Development of a novel intranasal oligonucleotide delivery approach for Huntington disease

Principal Investigator: 
University: 
University of British Columbia
Faculty: 
Faculty of Medicine
Department: 
Department of Medical Genetics
Award Type: 

Huntington disease (HD) is a progressive brain disorder affecting movement, mood, and cognitive skills, caused by inheriting a mutated copy of the huntingtin gene. This results in the production of a mutant huntingtin protein (mHTT) that is toxic to critical nerve cells in the brain. Reducing mHTT using specialized pieces of DNA, called antisense oligonucleotides (ASOs), should slow or prevent disease onset. However, ASOs cannot reach the brain when delivered into the bloodstream, due to the presence of the blood-brain barrier (BBB), and thus require surgical injection into the brain or the cerebrospinal fluid (CSF) that bathes the brain.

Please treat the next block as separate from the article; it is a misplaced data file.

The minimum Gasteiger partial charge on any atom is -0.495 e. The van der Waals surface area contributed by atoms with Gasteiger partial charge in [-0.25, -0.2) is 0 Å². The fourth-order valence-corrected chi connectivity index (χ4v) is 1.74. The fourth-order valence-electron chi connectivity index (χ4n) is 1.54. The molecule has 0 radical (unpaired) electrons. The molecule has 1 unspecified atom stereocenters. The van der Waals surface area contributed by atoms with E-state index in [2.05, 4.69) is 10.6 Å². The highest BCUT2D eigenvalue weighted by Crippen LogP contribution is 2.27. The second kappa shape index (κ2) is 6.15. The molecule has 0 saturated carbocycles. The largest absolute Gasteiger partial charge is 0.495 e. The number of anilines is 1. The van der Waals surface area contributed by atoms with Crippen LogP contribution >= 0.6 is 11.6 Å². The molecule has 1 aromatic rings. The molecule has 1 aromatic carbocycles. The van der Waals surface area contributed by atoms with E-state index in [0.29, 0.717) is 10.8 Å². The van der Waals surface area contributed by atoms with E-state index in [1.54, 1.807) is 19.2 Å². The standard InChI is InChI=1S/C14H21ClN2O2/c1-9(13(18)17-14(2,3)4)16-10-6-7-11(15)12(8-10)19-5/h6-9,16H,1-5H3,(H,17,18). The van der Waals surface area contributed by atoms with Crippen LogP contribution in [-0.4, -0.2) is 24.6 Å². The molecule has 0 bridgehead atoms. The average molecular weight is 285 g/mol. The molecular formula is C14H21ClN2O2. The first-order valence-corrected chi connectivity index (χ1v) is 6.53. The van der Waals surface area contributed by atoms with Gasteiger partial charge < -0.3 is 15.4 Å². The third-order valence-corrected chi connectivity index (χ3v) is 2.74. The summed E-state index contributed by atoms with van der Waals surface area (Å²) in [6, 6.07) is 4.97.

Intranasal administration is a delivery method that bypasses the BBB and can deliver large therapeutic molecules to the brain. Here, we propose a strategy to deliver ASOs to the brain using nanoparticle (NP) carriers we have developed which encapsulate ASOs, enhance their ability to cross cells membranes and penetrate the BBB. We will intranasally deliver these ASO NPs in HD mice to reduce mHTT in the brain. This approach represents a novel non-invasive means for improving delivery and distribution of ASOs into the brain, and advancing development of HD therapies.

Findings will be shared with the scientific public through publications and conference presentations, and to the general public and HD patients through educational seminars/workshops in our lab.

 

Research Pillar: 
Host Institution: 
University of British Columbia
Research Location: 
BC Children's Hospital Research Institute
Supervisor: 
Michael Hayden
Year: 
2019